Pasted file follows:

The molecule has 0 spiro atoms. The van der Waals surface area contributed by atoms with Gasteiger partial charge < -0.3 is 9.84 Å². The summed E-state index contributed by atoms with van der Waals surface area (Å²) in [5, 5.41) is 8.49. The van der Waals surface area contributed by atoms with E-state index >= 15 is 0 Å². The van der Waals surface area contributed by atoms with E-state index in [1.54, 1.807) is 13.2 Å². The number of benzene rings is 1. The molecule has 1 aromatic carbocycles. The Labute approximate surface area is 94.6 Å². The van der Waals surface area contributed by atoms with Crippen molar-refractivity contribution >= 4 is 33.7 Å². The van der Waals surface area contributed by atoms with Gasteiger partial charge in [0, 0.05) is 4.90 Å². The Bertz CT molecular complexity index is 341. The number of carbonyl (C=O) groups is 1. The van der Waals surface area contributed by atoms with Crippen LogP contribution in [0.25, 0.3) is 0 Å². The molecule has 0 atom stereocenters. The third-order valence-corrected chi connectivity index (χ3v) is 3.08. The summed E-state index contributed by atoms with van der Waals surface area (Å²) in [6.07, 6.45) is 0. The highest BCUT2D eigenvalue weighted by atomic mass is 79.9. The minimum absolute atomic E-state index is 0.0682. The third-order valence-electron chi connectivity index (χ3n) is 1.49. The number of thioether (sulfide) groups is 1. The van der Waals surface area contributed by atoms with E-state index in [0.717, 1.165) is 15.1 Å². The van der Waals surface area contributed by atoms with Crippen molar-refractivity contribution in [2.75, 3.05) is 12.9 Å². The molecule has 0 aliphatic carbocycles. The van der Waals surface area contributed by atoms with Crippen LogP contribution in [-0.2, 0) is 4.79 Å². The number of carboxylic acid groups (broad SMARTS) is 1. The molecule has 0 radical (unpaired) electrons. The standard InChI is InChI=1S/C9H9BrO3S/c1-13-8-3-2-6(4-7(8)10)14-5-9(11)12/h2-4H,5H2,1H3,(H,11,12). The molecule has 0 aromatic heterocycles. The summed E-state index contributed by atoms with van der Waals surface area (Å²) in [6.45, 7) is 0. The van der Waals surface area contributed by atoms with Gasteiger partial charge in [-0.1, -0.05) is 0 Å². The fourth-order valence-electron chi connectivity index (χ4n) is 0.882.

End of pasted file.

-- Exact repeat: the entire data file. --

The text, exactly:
The molecule has 0 spiro atoms. The van der Waals surface area contributed by atoms with Gasteiger partial charge < -0.3 is 9.84 Å². The summed E-state index contributed by atoms with van der Waals surface area (Å²) in [5, 5.41) is 8.49. The van der Waals surface area contributed by atoms with E-state index >= 15 is 0 Å². The van der Waals surface area contributed by atoms with E-state index in [1.54, 1.807) is 13.2 Å². The number of benzene rings is 1. The molecule has 1 aromatic carbocycles. The Labute approximate surface area is 94.6 Å². The van der Waals surface area contributed by atoms with Crippen molar-refractivity contribution >= 4 is 33.7 Å². The van der Waals surface area contributed by atoms with Gasteiger partial charge in [0, 0.05) is 4.90 Å². The Bertz CT molecular complexity index is 341. The number of carbonyl (C=O) groups is 1. The van der Waals surface area contributed by atoms with Crippen LogP contribution in [0.25, 0.3) is 0 Å². The molecule has 0 atom stereocenters. The third-order valence-corrected chi connectivity index (χ3v) is 3.08. The summed E-state index contributed by atoms with van der Waals surface area (Å²) in [6.07, 6.45) is 0. The highest BCUT2D eigenvalue weighted by atomic mass is 79.9. The minimum absolute atomic E-state index is 0.0682. The third-order valence-electron chi connectivity index (χ3n) is 1.49. The number of thioether (sulfide) groups is 1. The van der Waals surface area contributed by atoms with E-state index in [0.717, 1.165) is 15.1 Å². The van der Waals surface area contributed by atoms with Crippen molar-refractivity contribution in [2.75, 3.05) is 12.9 Å². The molecule has 0 aliphatic carbocycles. The van der Waals surface area contributed by atoms with Crippen LogP contribution in [-0.2, 0) is 4.79 Å². The number of carboxylic acid groups (broad SMARTS) is 1. The molecule has 0 radical (unpaired) electrons. The standard InChI is InChI=1S/C9H9BrO3S/c1-13-8-3-2-6(4-7(8)10)14-5-9(11)12/h2-4H,5H2,1H3,(H,11,12). The molecule has 0 aromatic heterocycles. The summed E-state index contributed by atoms with van der Waals surface area (Å²) in [6.45, 7) is 0. The van der Waals surface area contributed by atoms with Gasteiger partial charge in [-0.1, -0.05) is 0 Å². The fourth-order valence-electron chi connectivity index (χ4n) is 0.882.